Duwamish Valley Program

Seattle's Duwamish Valley Program is a multi-departmental collaborative effort led by the Office of Sustainability & Environment (OSE) and the Office of Planning and Community Development (OPCD) to advance the City's environmental justice and equitable development goals in the Duwamish Valley, with an emphasis in the South Park and Georgetown neighborhoods. 

The program is driven by racial equity outcomes, community input, and community-led plans. Resources used as guiding documents for this project are listed to the left.

A key deliverable is the development of the Duwamish Valley Action Plan, a City-community shared vision to promote collaboration and guide the City's work and investments in the Duwamish Valley for years to come (to be released in early 2018). The Action Plan will reflect the combined efforts of City staff as well as the feedback received from more than 390 Duwamish Valley residents, workers, and businesses ( the majority being communities of color, immigrants and refugees, limited-English proficiency individuals, and low-income community members).  It will include actions and recommendations related to:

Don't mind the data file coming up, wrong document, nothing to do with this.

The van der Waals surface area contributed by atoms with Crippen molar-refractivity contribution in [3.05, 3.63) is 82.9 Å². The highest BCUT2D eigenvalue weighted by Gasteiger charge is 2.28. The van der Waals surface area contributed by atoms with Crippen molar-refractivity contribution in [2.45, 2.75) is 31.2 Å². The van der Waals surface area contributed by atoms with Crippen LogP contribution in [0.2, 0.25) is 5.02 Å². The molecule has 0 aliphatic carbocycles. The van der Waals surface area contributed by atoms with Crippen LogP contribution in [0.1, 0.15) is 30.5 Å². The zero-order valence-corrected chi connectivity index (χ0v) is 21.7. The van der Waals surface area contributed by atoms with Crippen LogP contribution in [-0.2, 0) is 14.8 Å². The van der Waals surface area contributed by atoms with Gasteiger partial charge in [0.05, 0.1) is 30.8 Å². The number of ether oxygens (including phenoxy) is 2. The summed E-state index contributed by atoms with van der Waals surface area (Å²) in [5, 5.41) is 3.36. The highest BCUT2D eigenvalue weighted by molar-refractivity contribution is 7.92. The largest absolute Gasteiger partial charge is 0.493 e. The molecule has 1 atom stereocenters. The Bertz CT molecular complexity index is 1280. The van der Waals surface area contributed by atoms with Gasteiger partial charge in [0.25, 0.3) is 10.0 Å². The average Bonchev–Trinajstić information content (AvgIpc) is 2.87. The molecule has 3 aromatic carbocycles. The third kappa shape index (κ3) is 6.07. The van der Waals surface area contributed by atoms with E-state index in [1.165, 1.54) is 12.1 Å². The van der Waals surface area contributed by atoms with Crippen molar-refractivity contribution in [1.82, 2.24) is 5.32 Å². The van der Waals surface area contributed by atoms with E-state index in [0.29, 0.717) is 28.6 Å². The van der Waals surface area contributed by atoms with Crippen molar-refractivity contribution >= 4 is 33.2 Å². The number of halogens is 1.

1. Public Safety
  2. Healthy Environment
  3. Parks and Open Spaces
  4. Community Capacity
  5. Mobility and Transportation
  6. Economic Opportunity and Jobs
  7. Affordable Housing 

Background
For years, the communities in the Duwamish Valley have experienced documented inequities. To start addressing these inequities, Seattle City Council passed Resolution 31567, directing the creation of a City Interdepartmental Team to align and coordinate City programs and capital investments to address these issues. In April 2016, the City released the Equity & Environment Agenda and announced the creation of the Duwamish Valley Program as an immediate action to advance the environmental justice goals of the agenda. Since June 2016, OSE and OPCD have worked with sixteen other City departments (Duwamish Valley Action Team or DAT) to better align and coordinate efforts in this geographic area to advance environmental justice, address racial and neighborhood-level disparities, reduce health inequities, build community capacity, create stronger economic pathways and opportunity, and build trust in government.